Is There a Cure for Polymyalgia Rheumatica (PMR)?

Updated on August 28, 2019
EditorAnna profile image

I have PMR, and so do my mom and aunt... when first diagnosed, we had many questions about PMR for which we could not find good answers.

Source

I have PMR, and so does my mom, and so does my aunt... thankfully, we all had access to decent doctors, but still it was hard to find clear answers even to the simplest questions, like "when will it end?"

Even with ample access to doctors, resources, and the internet, we don't know exactly why our bodies are attacking themselves, what we can do to help ourselves (besides taking prednisone, which merely masks symptoms), or when (or if!) PMR will ever end.

Below, you'll find the best answers I could find. These are all the answers—from GP doctors, rheumatologists, researchers, and other experts in the field.

Below, you'll find answers to these questions:

  • Is there a cure for PMR?
  • How long will it last?
  • What about PMR pain? Does it ever end?
  • What causes PMR, exactly?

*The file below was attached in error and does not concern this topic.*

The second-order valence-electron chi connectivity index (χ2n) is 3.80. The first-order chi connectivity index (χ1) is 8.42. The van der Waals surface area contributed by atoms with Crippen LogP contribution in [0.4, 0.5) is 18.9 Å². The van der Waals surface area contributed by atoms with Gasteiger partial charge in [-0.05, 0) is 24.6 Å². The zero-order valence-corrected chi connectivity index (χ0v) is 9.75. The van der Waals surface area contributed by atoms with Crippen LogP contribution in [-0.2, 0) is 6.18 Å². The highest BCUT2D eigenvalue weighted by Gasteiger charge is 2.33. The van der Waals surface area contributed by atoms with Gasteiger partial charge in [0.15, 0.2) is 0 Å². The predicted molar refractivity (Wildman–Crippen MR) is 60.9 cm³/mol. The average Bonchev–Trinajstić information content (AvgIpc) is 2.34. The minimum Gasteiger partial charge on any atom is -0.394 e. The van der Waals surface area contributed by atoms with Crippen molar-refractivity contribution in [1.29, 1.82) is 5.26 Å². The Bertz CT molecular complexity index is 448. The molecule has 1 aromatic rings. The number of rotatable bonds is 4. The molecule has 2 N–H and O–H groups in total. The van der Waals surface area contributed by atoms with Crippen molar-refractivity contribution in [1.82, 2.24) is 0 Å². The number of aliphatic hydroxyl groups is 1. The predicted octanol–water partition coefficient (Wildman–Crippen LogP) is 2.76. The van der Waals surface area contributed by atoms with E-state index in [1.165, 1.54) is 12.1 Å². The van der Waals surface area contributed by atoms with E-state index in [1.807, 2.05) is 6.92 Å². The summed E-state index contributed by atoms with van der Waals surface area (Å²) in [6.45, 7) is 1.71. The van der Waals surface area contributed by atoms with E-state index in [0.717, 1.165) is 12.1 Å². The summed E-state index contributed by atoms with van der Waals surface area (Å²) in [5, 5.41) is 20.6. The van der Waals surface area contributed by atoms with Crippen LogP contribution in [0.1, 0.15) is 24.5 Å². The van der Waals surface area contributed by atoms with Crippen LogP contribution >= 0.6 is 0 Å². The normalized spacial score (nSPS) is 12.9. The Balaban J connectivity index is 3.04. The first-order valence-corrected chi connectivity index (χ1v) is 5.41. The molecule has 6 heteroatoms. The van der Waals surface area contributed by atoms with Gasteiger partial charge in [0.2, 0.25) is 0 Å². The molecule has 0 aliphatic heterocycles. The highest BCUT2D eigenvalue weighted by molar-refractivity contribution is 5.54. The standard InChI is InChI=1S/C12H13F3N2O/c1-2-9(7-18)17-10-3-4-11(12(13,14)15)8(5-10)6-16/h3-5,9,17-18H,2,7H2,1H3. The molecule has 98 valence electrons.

• Are there any alternative therapies or treatments for inflammation?
  • Will diet and exercise help control PMR symptoms, and can symptoms be controlled by diet and exercise only?
  • What is inflammation, anyway?

Use this list to generate a discussion with your doctor. For more answers, read Difficult Questions About the Polymyalgia Rheumatica (PMR) Diagnosis.

Is there a cure for PMR?

There is simply no cure for PMR. Just as no one knows what causes it, there is no cure for it, either—although you may experience temporary or permanent remission (either with or without corticosteroid use), and if you start taking corticosteroids, your symptoms may lessen within 24-48 hours.

Your symptoms might lessen or end but no, there is no cure for PMR. Doctors will try to help you manage the pain, but since they don't know what causes it, they also don't know how to cure it.